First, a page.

The large cavern smelled musty. The new tenant looked around from where she sat in the center of it. A tear dropped from her eye. She raised her golden head and looked at her hatchling, Hergot, who sat against the far wall with his chin in his hand. The large round white egg lying beside her cracked and a small, green scaly hand emerged.
After four centuries of waiting, thinking that she would never have a hatchling of her own, she now had two. Hergot was less than a quarter century old, and the reason she had to leave the warren she had always known as home.
Tenderly she nudged the egg away from the edge of the four-foot ledge. Her daughter Margot would know this cavern as her home for as long as she lived.
From across the cavern Hergot asked, "Mother, I still don't understand why we had to leave. I am lonely. There is no one to play with here. Can't we go back?"
Martha's heart went out to her son. She heard the sadness in his voice and wished it otherwise. For the first time in over ten thousand years one of her kind had been asked to leave the warren and not come back.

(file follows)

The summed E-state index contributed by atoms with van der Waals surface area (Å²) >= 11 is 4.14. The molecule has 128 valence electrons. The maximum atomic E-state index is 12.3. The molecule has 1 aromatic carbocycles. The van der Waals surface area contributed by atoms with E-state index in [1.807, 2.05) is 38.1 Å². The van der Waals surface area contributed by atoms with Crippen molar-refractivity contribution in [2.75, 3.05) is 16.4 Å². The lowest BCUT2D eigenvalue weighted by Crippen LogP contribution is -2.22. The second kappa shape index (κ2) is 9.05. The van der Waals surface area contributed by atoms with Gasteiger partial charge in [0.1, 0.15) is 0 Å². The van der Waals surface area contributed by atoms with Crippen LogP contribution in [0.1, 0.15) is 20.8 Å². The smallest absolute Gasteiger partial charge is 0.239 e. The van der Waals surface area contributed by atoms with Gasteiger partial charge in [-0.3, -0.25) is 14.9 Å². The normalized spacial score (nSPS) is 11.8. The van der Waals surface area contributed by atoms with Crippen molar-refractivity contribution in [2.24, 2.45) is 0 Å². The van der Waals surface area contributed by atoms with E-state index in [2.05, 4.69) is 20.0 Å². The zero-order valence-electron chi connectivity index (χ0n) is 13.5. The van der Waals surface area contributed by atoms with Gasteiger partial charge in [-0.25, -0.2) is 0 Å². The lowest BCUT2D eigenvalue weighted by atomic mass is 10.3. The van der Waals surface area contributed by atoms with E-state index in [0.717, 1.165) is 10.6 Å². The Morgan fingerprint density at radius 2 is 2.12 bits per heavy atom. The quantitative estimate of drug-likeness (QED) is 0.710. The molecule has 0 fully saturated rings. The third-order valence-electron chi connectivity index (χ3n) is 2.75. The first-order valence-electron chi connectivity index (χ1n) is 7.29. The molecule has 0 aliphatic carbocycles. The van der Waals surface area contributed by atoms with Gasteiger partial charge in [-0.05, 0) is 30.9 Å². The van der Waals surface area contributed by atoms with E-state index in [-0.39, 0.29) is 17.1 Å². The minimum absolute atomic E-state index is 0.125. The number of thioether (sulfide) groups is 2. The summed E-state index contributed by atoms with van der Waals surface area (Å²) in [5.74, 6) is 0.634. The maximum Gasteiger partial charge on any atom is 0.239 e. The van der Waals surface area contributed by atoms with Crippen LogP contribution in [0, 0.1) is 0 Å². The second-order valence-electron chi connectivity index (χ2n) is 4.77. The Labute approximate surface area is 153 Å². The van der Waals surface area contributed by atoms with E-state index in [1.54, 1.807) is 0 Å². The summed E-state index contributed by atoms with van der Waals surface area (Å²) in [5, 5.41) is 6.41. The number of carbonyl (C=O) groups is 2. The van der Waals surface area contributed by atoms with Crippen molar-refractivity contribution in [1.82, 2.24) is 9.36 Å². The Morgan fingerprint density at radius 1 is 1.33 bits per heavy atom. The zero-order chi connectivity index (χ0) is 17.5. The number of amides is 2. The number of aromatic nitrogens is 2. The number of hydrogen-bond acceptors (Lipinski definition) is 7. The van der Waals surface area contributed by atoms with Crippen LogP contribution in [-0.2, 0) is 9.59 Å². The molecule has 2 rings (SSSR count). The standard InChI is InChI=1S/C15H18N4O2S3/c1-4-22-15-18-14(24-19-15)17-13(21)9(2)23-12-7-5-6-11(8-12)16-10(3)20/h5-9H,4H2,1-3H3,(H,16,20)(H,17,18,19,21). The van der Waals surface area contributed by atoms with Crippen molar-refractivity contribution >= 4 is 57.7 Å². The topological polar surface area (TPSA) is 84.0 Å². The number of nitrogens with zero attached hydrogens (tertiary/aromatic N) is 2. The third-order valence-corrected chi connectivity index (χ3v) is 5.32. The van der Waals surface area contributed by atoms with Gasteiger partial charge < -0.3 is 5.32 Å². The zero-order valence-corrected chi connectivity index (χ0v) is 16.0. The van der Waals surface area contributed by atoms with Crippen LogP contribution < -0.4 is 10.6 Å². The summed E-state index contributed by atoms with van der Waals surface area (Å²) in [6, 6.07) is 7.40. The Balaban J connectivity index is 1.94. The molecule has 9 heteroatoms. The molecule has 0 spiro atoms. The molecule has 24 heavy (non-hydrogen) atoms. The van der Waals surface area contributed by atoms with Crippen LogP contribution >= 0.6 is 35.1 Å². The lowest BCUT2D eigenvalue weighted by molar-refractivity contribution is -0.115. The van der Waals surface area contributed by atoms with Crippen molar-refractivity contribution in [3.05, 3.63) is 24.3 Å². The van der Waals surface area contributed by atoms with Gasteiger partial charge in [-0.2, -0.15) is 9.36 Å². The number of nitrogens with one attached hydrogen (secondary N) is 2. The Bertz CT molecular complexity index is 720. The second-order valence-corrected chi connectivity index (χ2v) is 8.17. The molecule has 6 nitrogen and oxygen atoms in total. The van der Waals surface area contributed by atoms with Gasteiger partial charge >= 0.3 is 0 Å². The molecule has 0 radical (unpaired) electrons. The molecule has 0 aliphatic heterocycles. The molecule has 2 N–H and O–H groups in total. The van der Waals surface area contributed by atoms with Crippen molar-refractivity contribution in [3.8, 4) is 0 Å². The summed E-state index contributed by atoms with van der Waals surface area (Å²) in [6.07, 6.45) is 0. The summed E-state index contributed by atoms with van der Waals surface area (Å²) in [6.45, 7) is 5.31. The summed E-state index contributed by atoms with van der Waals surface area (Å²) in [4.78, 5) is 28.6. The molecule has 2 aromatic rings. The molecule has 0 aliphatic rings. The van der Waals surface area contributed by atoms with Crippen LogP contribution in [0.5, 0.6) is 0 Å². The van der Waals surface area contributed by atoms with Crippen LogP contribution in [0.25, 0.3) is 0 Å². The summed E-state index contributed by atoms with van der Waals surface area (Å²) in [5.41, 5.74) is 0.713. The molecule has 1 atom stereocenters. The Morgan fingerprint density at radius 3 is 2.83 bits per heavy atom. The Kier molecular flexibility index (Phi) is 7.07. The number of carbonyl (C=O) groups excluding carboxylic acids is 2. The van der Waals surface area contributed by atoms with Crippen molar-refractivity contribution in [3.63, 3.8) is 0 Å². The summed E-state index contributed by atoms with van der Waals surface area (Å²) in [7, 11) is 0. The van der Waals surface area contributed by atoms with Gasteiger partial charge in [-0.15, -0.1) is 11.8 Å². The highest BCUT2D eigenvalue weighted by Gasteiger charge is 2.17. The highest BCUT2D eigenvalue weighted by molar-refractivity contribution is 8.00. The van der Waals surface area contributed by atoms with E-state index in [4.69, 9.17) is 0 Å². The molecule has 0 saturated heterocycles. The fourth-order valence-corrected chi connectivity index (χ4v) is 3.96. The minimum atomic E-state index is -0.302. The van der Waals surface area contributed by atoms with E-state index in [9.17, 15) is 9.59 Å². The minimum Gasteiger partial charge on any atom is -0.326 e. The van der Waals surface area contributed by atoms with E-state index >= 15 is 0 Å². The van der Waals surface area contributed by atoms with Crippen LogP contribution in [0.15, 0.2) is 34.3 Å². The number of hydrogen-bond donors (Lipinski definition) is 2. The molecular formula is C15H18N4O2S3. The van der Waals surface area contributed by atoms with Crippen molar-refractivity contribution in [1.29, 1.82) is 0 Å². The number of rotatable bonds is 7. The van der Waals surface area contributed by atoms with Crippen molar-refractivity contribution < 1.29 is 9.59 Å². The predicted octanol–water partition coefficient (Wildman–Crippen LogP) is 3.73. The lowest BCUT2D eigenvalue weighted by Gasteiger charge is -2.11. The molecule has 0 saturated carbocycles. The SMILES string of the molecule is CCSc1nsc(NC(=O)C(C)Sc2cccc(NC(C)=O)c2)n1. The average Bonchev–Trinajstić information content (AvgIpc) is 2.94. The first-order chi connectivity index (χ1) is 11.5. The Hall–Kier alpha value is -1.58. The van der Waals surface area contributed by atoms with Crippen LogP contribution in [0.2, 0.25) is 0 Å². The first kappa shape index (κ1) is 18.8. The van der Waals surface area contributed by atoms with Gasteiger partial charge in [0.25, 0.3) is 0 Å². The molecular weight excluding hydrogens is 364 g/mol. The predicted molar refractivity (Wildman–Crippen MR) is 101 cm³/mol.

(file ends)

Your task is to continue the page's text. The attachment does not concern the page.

Martha let out a resigned sigh; two short spurts of flame shot from her nostrils. Lowering her golden head, she said, "No, my son, we can not go back. You broke the only rule that Dragons have held sacred from the beginning of time. You knew the rule, yet you went ahead and broke it. Count yourself lucky they let you leave with me. The Elder Dragons could very well have killed you. From this day forth the three of us will be shunned by all of our kind.
"Don't ask me to feel sorry for you, Hergot. You knew the rule. The one I feel sorry for is Margot; she will never know the companionship of her own kind. For that, Hergot, you are to blame. I love you, my son, but will never forgive you for your actions."
"I am not afraid of them. When I grow up, I'll show them. I broke the rule. I am the only one who should be banished. It isn't fair," Hergot said.
"You should have thought of that before you broke the rule and stole from the other Dragons' hoards. For one Dragon to defeat another in combat is the only way one Dragon can touch the prized possessions of another. The only other way is for the object to be given to you, like the large diamond I gave you to start your hoard."